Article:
In that November post, I also mentioned seeing coyote tracks in Section 9 before it was substantially completed.  My overwhelming suspicion was that they were feeding on the abundant food scraps left by tradesmen building our 75 new houses.  At the time, I even sent pics to Meritage and Brighton in an attempt to get them to encourage their trades to observe better food hygiene and prevent a scenario in which they were inadvertently sustaining the local scavenger population.
Everyday scenes of a construction zone. With a smorgasbord like this, what four-legged critter WOULDN'T want to visit us for a midnight snack?!  Coyotes are omnivores.  They will eat just about anything.
Well, I didn't see any evidence that my public education effort was highly successful, and last night my husband and I saw what we believe was a coyote making its way into Section 9 via the eastern Arlington Pointe cul-de-sac (it could also have been a large fox, but fox are generally too smart to be seen by humans).

Coyotes generally don't present much of a risk to humans, but they have been known to dine on small pets as well as dog food and greasy tortillas.  Miniature dog breeds, cats, and the like.  We suspect strongly that we lost our previous cat to a coyote while living on the north side of Clear Lake a few years ago. 

So mind your pets and it's probably not a good idea to leave the smaller ones in your backyard for extended periods after dark.  You might also think about ensuring that some kind of shelter is available for them (small dog house or whatever), a place where they could take refuge and into which a coyote hopefully could not fit. 

Tuesday, January 3, 2012

Public Meeting: Main Street Implementation Plan

A public meeting will be held tomorrow (Wednesday) night at 6:00 p.m. at the Johnnie Arolfo Civic Center, 400 West Walker, to discuss League City's Main Street Implementation Plan.  For those of you not familiar with the venue, it's right up the street from Centerpointe, in the same "municipal row" that is bracketed by the police station on its west end and library to the east.

The purpose of the Implementation Plan is discussed in this morning's offering by Galveston County Daily News.  Basically, it's a plan intended to help transform League City from a place name on a map that folks drive through as they're on their way to somewhere else, and into a "destination" that offers a greater concentration of recreational and retail options. 

We'd all like to see improvements along those lines, but the instigators of this effort have quite a challenge on their hands.  It is precisely because League City is a municipal poster child for unplanned development that it is not a "destination", and it will be very hard to crack that socioeconomic development nut in any meaningful way.  The encumberances upon the city are severe and include but are not limited to the following: it is sliced in half east-west by one of the worst arterials in greater Houston (FM 518), sliced north to south by a rail line that allows crossings only at certain arterials, and many of its residents would rather stay at home than face the perils of Five Corners.  The city lacks cohesion even on the localized scale of its original core neighborhoods.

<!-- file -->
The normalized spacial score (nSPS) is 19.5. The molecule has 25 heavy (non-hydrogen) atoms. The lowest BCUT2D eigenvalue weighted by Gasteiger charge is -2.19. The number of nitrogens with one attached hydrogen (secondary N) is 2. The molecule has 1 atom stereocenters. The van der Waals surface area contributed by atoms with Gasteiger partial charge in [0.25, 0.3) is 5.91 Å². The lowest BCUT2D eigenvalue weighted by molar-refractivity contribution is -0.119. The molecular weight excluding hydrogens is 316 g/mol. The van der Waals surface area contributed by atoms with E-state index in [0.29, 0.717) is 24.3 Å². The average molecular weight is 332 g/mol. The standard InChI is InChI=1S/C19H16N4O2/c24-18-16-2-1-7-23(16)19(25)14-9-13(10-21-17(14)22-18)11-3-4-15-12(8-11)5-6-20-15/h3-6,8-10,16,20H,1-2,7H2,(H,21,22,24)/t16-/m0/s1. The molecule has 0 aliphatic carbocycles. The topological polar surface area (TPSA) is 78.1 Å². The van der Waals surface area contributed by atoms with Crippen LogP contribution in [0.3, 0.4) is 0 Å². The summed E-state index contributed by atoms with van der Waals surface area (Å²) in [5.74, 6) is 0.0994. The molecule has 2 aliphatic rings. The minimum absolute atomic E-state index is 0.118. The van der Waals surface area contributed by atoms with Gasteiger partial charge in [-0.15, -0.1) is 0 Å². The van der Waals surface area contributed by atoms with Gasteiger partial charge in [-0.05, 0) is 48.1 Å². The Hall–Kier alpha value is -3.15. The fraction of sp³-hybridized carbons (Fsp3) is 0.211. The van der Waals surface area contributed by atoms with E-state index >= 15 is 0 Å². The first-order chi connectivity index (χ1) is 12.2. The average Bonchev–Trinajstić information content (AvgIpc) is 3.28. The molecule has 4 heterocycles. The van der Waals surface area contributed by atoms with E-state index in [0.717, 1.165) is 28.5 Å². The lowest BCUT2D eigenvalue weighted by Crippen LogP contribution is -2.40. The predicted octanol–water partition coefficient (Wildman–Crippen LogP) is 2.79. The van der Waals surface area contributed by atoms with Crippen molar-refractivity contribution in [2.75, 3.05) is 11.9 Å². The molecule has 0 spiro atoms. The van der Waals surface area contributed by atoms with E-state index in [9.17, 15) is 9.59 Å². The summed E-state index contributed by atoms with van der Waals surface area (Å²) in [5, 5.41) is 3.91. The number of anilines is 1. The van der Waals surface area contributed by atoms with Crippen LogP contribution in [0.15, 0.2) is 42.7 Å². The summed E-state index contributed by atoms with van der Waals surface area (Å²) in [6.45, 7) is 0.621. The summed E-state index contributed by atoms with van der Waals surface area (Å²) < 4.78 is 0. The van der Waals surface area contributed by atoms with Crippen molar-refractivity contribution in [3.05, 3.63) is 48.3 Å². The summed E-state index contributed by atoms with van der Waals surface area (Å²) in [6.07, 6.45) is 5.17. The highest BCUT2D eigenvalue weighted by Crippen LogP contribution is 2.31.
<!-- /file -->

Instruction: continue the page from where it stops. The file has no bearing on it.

Having been out of the country for a spell, I have not had a chance to review the Implementation Plan, but upon scanning it briefly this evening, one thing jumped out at me: strengths and weaknesses appear to have been enumerated but have not yet been assigned any kind of relative weighting. 

For instance, with respect to the "Creekside" area, which is where we lived prior to moving to Centerpointe, the Dallas Salmon Wastewater Treatment Plant is listed as a weakness, and the presence of Clear Creek is listed as a strength with development potential.  Paddle boating and other water recreational activities are listed as development possibilities.

When I read that, my first reaction was, "Holy wow, Batman!"  Did the writers of this Implementation Plan actually try to launch any watercraft of their own before presenting that idea?  I doubt it.  As a sometimes-kayaker I have, in fact, put in at the small Heritage Park boat ramp.  It is not for the faint of heart!!  The first thing a paddler has to do is run a major gauntlet of treated sewage which is literally blasting out of the adjacent Dallas Salmon Wastewater Treatment Plant at a rate of several hundred thousand gallons per hour.  Assuming you can keep your bonny craft upright through that turbulent mess long enough to make it northward toward Clear Creek proper, you run a very real risk of being mowed down by the power boaters who fly up the channel at about 40 miles per hour.  Even if they don't actually hit you, their wake vortices will easily swamp a non-motorized kayak or paddle boat.  And that water they spray up into your face in the process is, of course, largely treated sewage. 

Even if you manage to strike a calm morning with no power boats and a lower rate of effluent discharge, you still might be faced with noxious odors emanating from the plant.  According to Texas Commission on Environmental Quality (TCEQ) records, there were twenty-four public complaints against the plant in the period 2006 - 2009.  All but one of them pertained to foul odors. 

One of the less sophisticated complaints verbatim,
which pretty much sums up the situation.
Excerpted from
The chronic odor issues with that plant were one of the reasons we moved from "old town" to Centerpointe in 2010.  An installation like that just doesn't make for optimal quality of life, whether you're trying to live in that area or simply engage in recreation there.

Seriously, in sum, the whole boating / floating / water recreation thing is a nice idea, but substantial infrastructure and procedural changes would be needed before I could see it being attractive to the general public, or even do-able in a halfways safe manner. 

It's not my goal to be a naysayer, however, and hopefully some good ideas for further development will emerge from this planning and public meeting process.  If there's one thing that League City needs right about now, it's good development ideas.